Afternoon: At about 12:45pm, we’ll drive about 15 minutes to the tip of the Mornington Peninsula on our coach, where you'll be able to view the vibrant, rainbow-colored bathing boxes that for locals have become tightly-held heirlooms passed down through generations and are still in very high demand. While here, we'll also be able to take in sweeping views of the Australian coast. We'll spend about 45 minutes exploring before boarding our coach around 1:45pm and driving back to our hotel.

Upon arrival around 3pm, you’ll have the rest of the afternoon to explore on your own. You may venture to the coastal neighborhood of St. Kilda, known for its scenic beach, promenade, parks, and garden. Take a boat ride on the Yarra River from Princes Walk, or hop on a tram to the suburb of Fitzroy and stroll along lively Brunswick Street with local artists and musicians. Cross the Yarra to Southbank to shop and dine.

Dinner: On your own—you may choose to venture out into the city in search of a traditional meal. Ask your Trip Experience Leader about the city’s classic Aussie fare, such as meat pies, to try on your own tonight.

Evening: On your own to make independent discoveries. If you choose to explore St. Kilda this evening, you may spot penguins waddling along the shores. Or, you may choose to retire to your room to rest before tomorrow’s early start.

DAY 6
Explore Melbourne
Destination: Melbourne
Meals included: B D
Accommodations: Somerset on Elizabeth Hotel or similar

Breakfast: Served à la carte with traditional Australian options at a local café next to the hotel beginning at 6:30am, featuring hot and cold dishes.

Morning: During our additional day in Melbourne enjoy free time to make your own independent discoveries. Perhaps you'll venture to Dendy Street Beach in Brighton to soak up the sun and see some more colorful bathing boxes that line the shore. You can also choose to visit Chapel Street precinct where you can shop for souvenirs, snack on local treats like Lamington—a popular Australian cake made with chocolate, jam, and coconut flakes—or you may even just stroll around the area.

Lunch: On your own whenever you’d like. Your Trip Experience Leader can recommend some of their favorite options for lunch. You may want to search for an Aussie-style hamburger, which is similar to a western-style burger except locals add beetroots as a topping.

Afternoon: You’ll have the afternoon to yourself to explore at your own pace. Perhaps you’ll take the opportunity to shop, visit another museum, or simply stroll through the city. Around 6pm, we’ll gather and board a tram that will drive us about 10 minutes to our dinner location.

Dinner: Served at a local restaurant around 6:30pm, featuring your choice of hot and cold appetizers, entrees, and desserts.

Evening: We'll board the tram again around 8pm and ride back to the hotel, arriving around 8:15pm. The remainder of the evening is free. Ask your Trip Experience Leader for recommendations if you’d like to experience this city at night.

DAY 7
Fly to Alice Springs • Controversial Topic: Forced cultural assimilation of indigenous children with Kumalie Riley • Visit Old Telegraph Station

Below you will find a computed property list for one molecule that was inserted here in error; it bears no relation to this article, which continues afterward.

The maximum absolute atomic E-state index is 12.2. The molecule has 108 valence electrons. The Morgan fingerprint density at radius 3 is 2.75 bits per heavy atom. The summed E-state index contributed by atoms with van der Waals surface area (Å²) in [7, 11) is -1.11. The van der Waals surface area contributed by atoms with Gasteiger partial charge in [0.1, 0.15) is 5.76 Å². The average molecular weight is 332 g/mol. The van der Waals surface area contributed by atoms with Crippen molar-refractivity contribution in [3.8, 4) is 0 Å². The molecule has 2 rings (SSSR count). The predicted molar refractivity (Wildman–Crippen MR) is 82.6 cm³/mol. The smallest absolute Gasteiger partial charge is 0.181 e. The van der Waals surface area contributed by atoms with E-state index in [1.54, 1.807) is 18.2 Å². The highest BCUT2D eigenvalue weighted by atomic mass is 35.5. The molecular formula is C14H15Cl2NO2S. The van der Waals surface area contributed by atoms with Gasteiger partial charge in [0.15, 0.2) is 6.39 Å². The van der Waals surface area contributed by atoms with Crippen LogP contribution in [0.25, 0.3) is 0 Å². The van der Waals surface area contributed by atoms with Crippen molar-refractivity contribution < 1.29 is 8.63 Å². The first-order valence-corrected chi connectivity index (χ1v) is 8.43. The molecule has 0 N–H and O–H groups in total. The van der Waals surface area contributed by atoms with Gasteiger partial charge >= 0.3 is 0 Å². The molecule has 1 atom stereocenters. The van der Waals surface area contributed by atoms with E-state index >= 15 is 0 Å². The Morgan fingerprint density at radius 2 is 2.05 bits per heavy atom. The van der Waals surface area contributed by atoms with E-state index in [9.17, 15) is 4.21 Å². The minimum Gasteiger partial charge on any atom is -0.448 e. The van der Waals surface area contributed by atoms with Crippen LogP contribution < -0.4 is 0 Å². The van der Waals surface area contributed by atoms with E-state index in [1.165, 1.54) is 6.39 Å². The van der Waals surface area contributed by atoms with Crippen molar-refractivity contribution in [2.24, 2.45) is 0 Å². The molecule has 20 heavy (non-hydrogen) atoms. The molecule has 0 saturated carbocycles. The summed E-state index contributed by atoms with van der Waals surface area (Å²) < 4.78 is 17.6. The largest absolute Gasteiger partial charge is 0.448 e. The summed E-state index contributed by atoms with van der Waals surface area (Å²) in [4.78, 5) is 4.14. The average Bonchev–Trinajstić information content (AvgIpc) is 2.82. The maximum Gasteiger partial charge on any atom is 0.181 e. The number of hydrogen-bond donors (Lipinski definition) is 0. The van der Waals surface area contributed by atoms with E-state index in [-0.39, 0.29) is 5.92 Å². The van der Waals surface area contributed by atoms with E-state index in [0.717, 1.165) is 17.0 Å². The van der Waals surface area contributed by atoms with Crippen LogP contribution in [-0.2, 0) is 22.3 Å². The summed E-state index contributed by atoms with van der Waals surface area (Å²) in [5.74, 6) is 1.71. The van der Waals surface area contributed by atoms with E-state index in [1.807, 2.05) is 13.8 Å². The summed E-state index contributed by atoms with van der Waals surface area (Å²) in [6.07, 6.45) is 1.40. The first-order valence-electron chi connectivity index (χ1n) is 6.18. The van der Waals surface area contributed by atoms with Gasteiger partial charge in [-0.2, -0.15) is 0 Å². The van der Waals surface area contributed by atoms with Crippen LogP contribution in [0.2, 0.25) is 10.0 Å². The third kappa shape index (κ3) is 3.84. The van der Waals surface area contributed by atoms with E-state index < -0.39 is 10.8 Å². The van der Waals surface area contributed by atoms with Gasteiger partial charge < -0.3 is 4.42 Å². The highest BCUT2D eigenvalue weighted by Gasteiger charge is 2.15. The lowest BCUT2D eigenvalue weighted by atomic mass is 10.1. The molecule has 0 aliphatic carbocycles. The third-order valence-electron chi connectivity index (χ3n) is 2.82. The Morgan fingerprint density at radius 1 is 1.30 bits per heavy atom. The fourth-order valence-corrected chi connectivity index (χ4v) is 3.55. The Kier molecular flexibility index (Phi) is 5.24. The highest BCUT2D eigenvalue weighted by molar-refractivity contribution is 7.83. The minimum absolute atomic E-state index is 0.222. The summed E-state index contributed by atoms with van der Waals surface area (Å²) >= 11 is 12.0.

Destination: Alice Springs
Meals included: B L
Accommodations: DoubleTree by Hilton Hotel Alice Springs or similar

Exclusive O.A.T. Activity: Today’s activities include a conversation with a indigenous Australian elder, Kumalie Riley, about a Controversial Topic: Australia’s decades-long forced assimilation policy, which removed indigenous children from their homes and stripped them of their culture. Although the policy ended in the 1970s, it has had a lasting impact on the health and prosperity of indigenous communities. Read more about this conversation below.

Activity Note: As we journey into the Australian Outback, be prepared for extreme temperatures, which can exceed 100°F during the day and drop dramatically at night.

Breakfast: A continental breakfast will be served at a local café next to the hotel beginning at 6:30am, featuring hot and cold dishes.

Morning: Around 7:30am, we’ll board our coach for the 1-hour transfer to the airport where we’ll catch a nearly 3-hour flight to Alice Springs, located in the Outback. As we fly over Australia’s “red centre,” we’ll see a sprinkling of remote towns, and an arid expanse of red dirt and desert flora from above. A visit here is truly memorable, and during our time in the Outback, our local Trip Experience Leader will provide their expertise on the region to help us see how the geography and culture differ from that of Australia’s big cities.

We arrive around 11am and dive right into our Outback discoveries with a visit to Anzac Hill, a memorial for all Australians who have fought in wars. Offering panoramic views of Alice Springs, we’ll get a bird’s-eye view of the small town and rocky, desert landscape. We’ll spend about 15 minutes here before we board our bus and drive 15 minutes to Alice Springs’s old Telegraph Station, where we’ll enjoy lunch.

Lunch: Around 12:15pm at a café at the Telegraph Station, featuring a selection of sandwiches, coffee, desserts, and other café staples that are made daily on-site.

Afternoon: Afterwards at about 1pm, we’ll enjoy a 30-minute tour of the Telegraph Station. The station marks the European settlement of Alice Springs at the inception of the Overland Telegraph Line, which was established in 1872 to relay messages between Adelaide and Darwin. During our visit, we’ll learn more about the founding of Alice Springs and about the early telegraphers who settled in this rugged region.